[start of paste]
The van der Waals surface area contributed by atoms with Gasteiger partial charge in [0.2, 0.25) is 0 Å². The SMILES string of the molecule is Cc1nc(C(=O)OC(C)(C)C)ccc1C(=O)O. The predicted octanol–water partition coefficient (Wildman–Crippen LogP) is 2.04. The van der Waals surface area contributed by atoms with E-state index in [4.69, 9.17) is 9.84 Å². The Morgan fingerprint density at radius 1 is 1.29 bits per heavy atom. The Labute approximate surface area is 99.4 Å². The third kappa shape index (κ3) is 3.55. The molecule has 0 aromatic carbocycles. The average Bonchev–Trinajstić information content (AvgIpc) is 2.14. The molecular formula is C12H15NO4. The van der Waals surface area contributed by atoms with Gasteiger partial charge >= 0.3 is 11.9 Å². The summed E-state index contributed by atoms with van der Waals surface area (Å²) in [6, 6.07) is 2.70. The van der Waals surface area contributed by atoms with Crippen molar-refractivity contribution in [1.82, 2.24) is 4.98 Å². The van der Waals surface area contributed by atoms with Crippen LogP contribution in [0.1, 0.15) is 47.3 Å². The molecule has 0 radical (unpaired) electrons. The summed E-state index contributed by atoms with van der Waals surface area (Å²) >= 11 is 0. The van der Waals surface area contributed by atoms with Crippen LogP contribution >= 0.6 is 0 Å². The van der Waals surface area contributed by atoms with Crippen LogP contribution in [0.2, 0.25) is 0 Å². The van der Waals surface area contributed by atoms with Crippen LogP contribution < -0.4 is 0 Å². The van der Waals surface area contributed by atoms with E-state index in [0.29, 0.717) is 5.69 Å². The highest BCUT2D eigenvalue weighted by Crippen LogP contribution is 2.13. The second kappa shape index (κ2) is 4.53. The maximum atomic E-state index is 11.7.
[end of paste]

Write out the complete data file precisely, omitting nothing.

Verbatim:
The van der Waals surface area contributed by atoms with Gasteiger partial charge in [0.2, 0.25) is 0 Å². The SMILES string of the molecule is Cc1nc(C(=O)OC(C)(C)C)ccc1C(=O)O. The predicted octanol–water partition coefficient (Wildman–Crippen LogP) is 2.04. The van der Waals surface area contributed by atoms with E-state index in [4.69, 9.17) is 9.84 Å². The Morgan fingerprint density at radius 1 is 1.29 bits per heavy atom. The Labute approximate surface area is 99.4 Å². The third kappa shape index (κ3) is 3.55. The molecule has 0 aromatic carbocycles. The average Bonchev–Trinajstić information content (AvgIpc) is 2.14. The molecular formula is C12H15NO4. The van der Waals surface area contributed by atoms with Gasteiger partial charge >= 0.3 is 11.9 Å². The summed E-state index contributed by atoms with van der Waals surface area (Å²) in [6, 6.07) is 2.70. The van der Waals surface area contributed by atoms with Crippen molar-refractivity contribution in [1.82, 2.24) is 4.98 Å². The van der Waals surface area contributed by atoms with Crippen LogP contribution in [0.1, 0.15) is 47.3 Å². The molecule has 0 radical (unpaired) electrons. The summed E-state index contributed by atoms with van der Waals surface area (Å²) >= 11 is 0. The van der Waals surface area contributed by atoms with Crippen LogP contribution >= 0.6 is 0 Å². The van der Waals surface area contributed by atoms with Crippen LogP contribution in [0.2, 0.25) is 0 Å². The van der Waals surface area contributed by atoms with Crippen LogP contribution < -0.4 is 0 Å². The van der Waals surface area contributed by atoms with E-state index in [0.29, 0.717) is 5.69 Å². The highest BCUT2D eigenvalue weighted by Crippen LogP contribution is 2.13. The second kappa shape index (κ2) is 4.53. The maximum atomic E-state index is 11.7.